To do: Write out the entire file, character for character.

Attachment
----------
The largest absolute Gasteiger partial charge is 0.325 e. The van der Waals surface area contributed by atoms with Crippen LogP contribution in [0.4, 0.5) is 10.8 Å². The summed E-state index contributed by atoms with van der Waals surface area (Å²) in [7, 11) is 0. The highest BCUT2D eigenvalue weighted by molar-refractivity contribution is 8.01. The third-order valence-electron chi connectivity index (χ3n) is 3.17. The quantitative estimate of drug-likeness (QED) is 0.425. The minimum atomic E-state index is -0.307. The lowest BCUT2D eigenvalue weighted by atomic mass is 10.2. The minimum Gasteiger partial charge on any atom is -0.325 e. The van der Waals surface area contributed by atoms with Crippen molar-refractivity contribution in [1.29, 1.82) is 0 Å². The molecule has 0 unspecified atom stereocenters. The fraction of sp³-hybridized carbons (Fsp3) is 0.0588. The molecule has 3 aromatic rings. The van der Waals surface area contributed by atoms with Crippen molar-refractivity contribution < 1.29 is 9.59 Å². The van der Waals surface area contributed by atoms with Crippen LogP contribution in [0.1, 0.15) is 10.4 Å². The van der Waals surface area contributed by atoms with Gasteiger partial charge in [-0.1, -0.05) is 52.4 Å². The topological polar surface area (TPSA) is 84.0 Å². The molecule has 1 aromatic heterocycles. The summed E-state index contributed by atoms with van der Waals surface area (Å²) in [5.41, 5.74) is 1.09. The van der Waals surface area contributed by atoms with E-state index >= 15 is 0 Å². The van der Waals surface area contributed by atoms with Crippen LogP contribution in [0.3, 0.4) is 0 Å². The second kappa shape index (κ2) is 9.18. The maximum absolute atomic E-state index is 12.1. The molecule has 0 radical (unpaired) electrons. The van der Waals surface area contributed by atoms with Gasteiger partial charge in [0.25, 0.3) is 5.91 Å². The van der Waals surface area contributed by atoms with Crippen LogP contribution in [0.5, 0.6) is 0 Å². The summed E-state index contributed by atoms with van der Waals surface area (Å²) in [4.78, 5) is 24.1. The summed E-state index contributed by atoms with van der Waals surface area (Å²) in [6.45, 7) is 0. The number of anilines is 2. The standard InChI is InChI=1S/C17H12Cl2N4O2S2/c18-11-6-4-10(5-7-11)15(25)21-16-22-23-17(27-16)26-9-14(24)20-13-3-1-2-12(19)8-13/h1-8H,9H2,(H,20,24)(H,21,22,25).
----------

The largest absolute Gasteiger partial charge is 0.325 e. The van der Waals surface area contributed by atoms with Crippen LogP contribution in [0.4, 0.5) is 10.8 Å². The summed E-state index contributed by atoms with van der Waals surface area (Å²) in [7, 11) is 0. The highest BCUT2D eigenvalue weighted by molar-refractivity contribution is 8.01. The third-order valence-electron chi connectivity index (χ3n) is 3.17. The quantitative estimate of drug-likeness (QED) is 0.425. The minimum atomic E-state index is -0.307. The lowest BCUT2D eigenvalue weighted by atomic mass is 10.2. The minimum Gasteiger partial charge on any atom is -0.325 e. The van der Waals surface area contributed by atoms with Crippen molar-refractivity contribution in [1.29, 1.82) is 0 Å². The molecule has 0 unspecified atom stereocenters. The fraction of sp³-hybridized carbons (Fsp3) is 0.0588. The molecule has 3 aromatic rings. The van der Waals surface area contributed by atoms with Crippen molar-refractivity contribution < 1.29 is 9.59 Å². The van der Waals surface area contributed by atoms with Crippen LogP contribution in [0.1, 0.15) is 10.4 Å². The van der Waals surface area contributed by atoms with Gasteiger partial charge in [-0.1, -0.05) is 52.4 Å². The topological polar surface area (TPSA) is 84.0 Å². The molecule has 1 aromatic heterocycles. The summed E-state index contributed by atoms with van der Waals surface area (Å²) in [5.41, 5.74) is 1.09. The van der Waals surface area contributed by atoms with E-state index >= 15 is 0 Å². The van der Waals surface area contributed by atoms with Crippen LogP contribution in [0.3, 0.4) is 0 Å². The second kappa shape index (κ2) is 9.18. The maximum absolute atomic E-state index is 12.1. The molecule has 0 radical (unpaired) electrons. The van der Waals surface area contributed by atoms with Gasteiger partial charge in [0.25, 0.3) is 5.91 Å². The van der Waals surface area contributed by atoms with Crippen LogP contribution in [0.5, 0.6) is 0 Å². The summed E-state index contributed by atoms with van der Waals surface area (Å²) in [4.78, 5) is 24.1. The summed E-state index contributed by atoms with van der Waals surface area (Å²) in [6.45, 7) is 0. The number of anilines is 2. The standard InChI is InChI=1S/C17H12Cl2N4O2S2/c18-11-6-4-10(5-7-11)15(25)21-16-22-23-17(27-16)26-9-14(24)20-13-3-1-2-12(19)8-13/h1-8H,9H2,(H,20,24)(H,21,22,25).